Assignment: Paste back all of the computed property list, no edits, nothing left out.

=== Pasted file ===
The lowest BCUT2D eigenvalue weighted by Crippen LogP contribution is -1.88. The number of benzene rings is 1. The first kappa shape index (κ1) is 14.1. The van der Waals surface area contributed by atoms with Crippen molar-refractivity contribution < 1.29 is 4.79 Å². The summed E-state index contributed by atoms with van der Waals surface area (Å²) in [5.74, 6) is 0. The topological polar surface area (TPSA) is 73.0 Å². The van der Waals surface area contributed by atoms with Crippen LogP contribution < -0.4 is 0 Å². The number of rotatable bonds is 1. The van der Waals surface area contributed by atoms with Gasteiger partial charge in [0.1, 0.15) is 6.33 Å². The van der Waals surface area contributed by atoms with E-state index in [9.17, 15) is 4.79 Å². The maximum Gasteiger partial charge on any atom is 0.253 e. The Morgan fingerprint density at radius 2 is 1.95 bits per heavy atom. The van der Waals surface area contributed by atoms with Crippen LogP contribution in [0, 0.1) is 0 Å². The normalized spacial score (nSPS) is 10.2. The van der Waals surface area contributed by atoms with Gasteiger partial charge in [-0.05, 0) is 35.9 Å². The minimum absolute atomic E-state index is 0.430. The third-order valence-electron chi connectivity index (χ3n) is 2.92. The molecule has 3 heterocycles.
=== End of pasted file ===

The lowest BCUT2D eigenvalue weighted by Crippen LogP contribution is -1.88. The number of benzene rings is 1. The first kappa shape index (κ1) is 14.1. The van der Waals surface area contributed by atoms with Crippen molar-refractivity contribution < 1.29 is 4.79 Å². The summed E-state index contributed by atoms with van der Waals surface area (Å²) in [5.74, 6) is 0. The topological polar surface area (TPSA) is 73.0 Å². The van der Waals surface area contributed by atoms with Crippen LogP contribution < -0.4 is 0 Å². The number of rotatable bonds is 1. The van der Waals surface area contributed by atoms with Gasteiger partial charge in [0.1, 0.15) is 6.33 Å². The van der Waals surface area contributed by atoms with E-state index in [9.17, 15) is 4.79 Å². The maximum Gasteiger partial charge on any atom is 0.253 e. The Morgan fingerprint density at radius 2 is 1.95 bits per heavy atom. The van der Waals surface area contributed by atoms with Crippen LogP contribution in [0, 0.1) is 0 Å². The normalized spacial score (nSPS) is 10.2. The van der Waals surface area contributed by atoms with Gasteiger partial charge in [-0.05, 0) is 35.9 Å². The minimum absolute atomic E-state index is 0.430. The third-order valence-electron chi connectivity index (χ3n) is 2.92. The molecule has 3 heterocycles.